The Forward Physics Facility at the High-Luminosity LHC


Jonathan L. Feng, University of California, Irvine
Felix Kling, Deutsches Elektronen-Synchrotron (DESY)
Mary Hall Reno, University of Iowa
Juan Rojo, Vrije Universiteit Amsterdam
Dennis Soldin, The Bartol Research Institute
Luis A. Anchordoqui, Lehman College
Jamie Boyd, Organisation Européenne pour la Recherche Nucléaire
Ahmed Ismail, Oklahoma State University
Lucian Harland-Lang, University of Oxford
Kevin J. Kelly, Organisation Européenne pour la Recherche Nucléaire
Vishvas Pandey, University of Florida
Sebastian Trojanowski, Nicolaus Copernicus Astronomical Center of the Polish Academy of Sciences
Yu Dai Tsai, University of California, Irvine
Jean Marco Alameddine, Technische Universität Dortmund
Takeshi Araki, Ohu University
Akitaka Ariga, University of Bern
Tomoko Ariga, Kyushu University
Kento Asai, Saitama University
Alessandro Bacchetta, Università degli Studi di Pavia
Kincso Balazs, Organisation Européenne pour la Recherche Nucléaire
Alan J. Barr, University of Oxford
Michele Battistin, Organisation Européenne pour la Recherche Nucléaire
Jianming Bian, University of California, Irvine
Caterina Bertone, Organisation Européenne pour la Recherche Nucléaire
Weidong Bai, Sun Yat-Sen University
Pouya Bakhti, Jeonbuk National University
A. Baha Balantekin, University of Wisconsin-Madison
Basabendu Barman, Universidad Antonio Nariño
Brian Batell, University of Pittsburgh
Martin Bauer, Institute for Particle Physics Phenomenology
Brian Bauer, University of Pittsburgh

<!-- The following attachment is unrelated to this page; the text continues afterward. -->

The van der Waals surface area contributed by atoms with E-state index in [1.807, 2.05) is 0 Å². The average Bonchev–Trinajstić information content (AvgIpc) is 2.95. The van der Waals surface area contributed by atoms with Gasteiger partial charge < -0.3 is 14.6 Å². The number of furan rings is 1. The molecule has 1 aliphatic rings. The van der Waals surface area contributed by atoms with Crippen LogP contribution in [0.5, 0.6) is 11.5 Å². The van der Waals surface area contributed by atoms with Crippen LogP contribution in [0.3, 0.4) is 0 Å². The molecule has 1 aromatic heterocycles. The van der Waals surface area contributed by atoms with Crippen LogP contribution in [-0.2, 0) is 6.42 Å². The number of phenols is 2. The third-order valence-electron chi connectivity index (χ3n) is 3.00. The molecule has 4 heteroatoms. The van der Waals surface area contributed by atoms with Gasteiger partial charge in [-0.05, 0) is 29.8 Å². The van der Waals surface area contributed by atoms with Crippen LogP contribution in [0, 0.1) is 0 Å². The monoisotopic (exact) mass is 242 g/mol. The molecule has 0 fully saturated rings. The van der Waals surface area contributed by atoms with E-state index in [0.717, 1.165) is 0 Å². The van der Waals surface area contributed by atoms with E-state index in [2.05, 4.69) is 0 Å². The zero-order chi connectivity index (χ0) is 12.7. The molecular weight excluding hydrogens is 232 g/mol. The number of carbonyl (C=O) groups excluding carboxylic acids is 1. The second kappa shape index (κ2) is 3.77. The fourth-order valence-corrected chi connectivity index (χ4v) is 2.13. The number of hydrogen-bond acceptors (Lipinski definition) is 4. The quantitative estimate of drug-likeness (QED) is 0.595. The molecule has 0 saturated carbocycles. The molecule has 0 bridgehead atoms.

Marco Guzzi, Kennesaw State University



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High energy collisions at the High-Luminosity Large Hadron Collider (LHC) produce a large number of particles along the beam collision axis, outside of the acceptance of existing LHC experiments. The proposed Forward Physics Facility (FPF), to be located several hundred meters from the ATLAS interaction point and shielded by concrete and rock, will host a suite of experiments to probe standard model (SM) processes and search for physics beyond the standard model (BSM). In this report, we review the status of the civil engineering plans and the experiments to explore the diverse physics signals that can be uniquely probed in the forward region. FPF experiments will be sensitive to a broad range of BSM physics through searches for new particle scattering or decay signatures and deviations from SM expectations in high statistics analyses with TeV neutrinos in this low-background environment. High statistics neutrino detection will also provide valuable data for fundamental topics in perturbative and non-perturbative QCD and in weak interactions. Experiments at the FPF will enable synergies between forward particle production at the LHC and astroparticle physics to be exploited. We report here on these physics topics, on infrastructure, detector, and simulation studies, and on future directions to realize the FPF's physics potential.

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Journal of Physics G: Nuclear and Particle Physics

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